The book is available in both paperback and hardback. I recommend the hardback considering the age of kids that will be reading the book, it’s just that much sturdier. School libraries and libraries that serve young children should have this one and need to promote it. I assure you, there are plenty of those mediocre alphabet books on your shelves already, so there’s no reason not to have this excellent ABC book there to outshine the others. Families should also consider this one for their collections. It can open up a lot of interesting conversations for all families around the various things represented by the letters.
Full disclosure: I received a review copy from the publisher in exchange for an honest review. I also bought myself a copy because I want to read this to my daughters.
By Elizabeth Wroten
On 11, Sep 2017 | In Review | By Elizabeth Wroten
From Goodreads: Following the success of The Alphabet with Bella, this book supports the learning of numbers from one to ten in a unique and colourful way. Numbers with Bella is full of fun learning opportunities for small children.
Disclosure: I was sent a copy of the book by the publisher Melanin Origins in exchange for an honest review.
The first thing that came to mind with this book was one of my favorites as a child, Ten, Nine, Eight by Molly Bang. I have stacks of counting and alphabet books, but the majority of them feature animals or white children. I think Bella brought to mind Ten, Nine, Eight because they both stick out to me for featuring a little African American girl. The final page where Bella sits wiggling her toes, recently liberated from her shoes, also felt like a nod to the classic counting book. It’s really refreshing to see representation making its way into all genres of children’s literature, from chapter books to picture books to concept books like Bella. Kids of all type deserve to see themselves everywhere, not just in certain narratives or certain genres.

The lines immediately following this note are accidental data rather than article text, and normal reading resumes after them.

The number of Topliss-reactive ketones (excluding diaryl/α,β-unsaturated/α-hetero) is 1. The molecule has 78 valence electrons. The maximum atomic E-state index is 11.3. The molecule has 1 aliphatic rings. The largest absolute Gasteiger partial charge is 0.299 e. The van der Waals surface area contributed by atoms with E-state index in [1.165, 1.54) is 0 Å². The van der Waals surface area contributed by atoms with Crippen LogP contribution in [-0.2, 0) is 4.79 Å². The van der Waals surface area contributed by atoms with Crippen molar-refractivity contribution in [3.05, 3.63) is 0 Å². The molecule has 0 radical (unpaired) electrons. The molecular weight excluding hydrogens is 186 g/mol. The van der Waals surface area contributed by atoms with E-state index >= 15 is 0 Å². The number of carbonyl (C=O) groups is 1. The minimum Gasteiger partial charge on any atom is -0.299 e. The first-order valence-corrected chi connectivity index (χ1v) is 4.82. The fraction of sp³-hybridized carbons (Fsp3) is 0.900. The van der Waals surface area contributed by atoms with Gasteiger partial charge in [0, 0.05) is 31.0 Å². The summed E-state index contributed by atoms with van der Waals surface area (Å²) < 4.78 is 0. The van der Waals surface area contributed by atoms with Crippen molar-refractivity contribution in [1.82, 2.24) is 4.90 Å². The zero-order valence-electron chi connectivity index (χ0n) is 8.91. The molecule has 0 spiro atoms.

The basic idea of the book is Bella counting a variety of objects from 1-10. Each number has its own two page spread. A white background makes Bella standout and we see the written word for each number, the numeral, and the designated number of objects. A few pages have some additional setting, but for the most part the illustrations are spare. From page to page we see her happily lounging in the sun, joyfully playing a drum, snorkeling, juggling coconuts, and a variety of other activities. While some might not like the lack of busy backgrounds and extra detail, the clean simplicity of this book make it perfect for sharing with very young children interested in counting. It’s a true learning tool. When reading the book with your child be sure to point out the numeral and then count each of the items with Bella before moving on to the next page. The simplicity also make it ideal for children to flip through on their own once having the counting modeled for them.
I could also see this working well in stations or provocations in classrooms (or even enlightened libraries that have book-related activities out for children). Set it out with number cards and counters. As kids flip through the pages they can set up the matching numeral and the corresponding number of counters. They could also place the counters directly on the page as they count out loud.
Bella is totally adorable and I see kids being drawn to her and her counting antics. This would make a great addition to concept book collections in preschool classrooms, daycares, and libraries that serve young patrons.
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Amazon (available in hardcover, paperback, and ebook)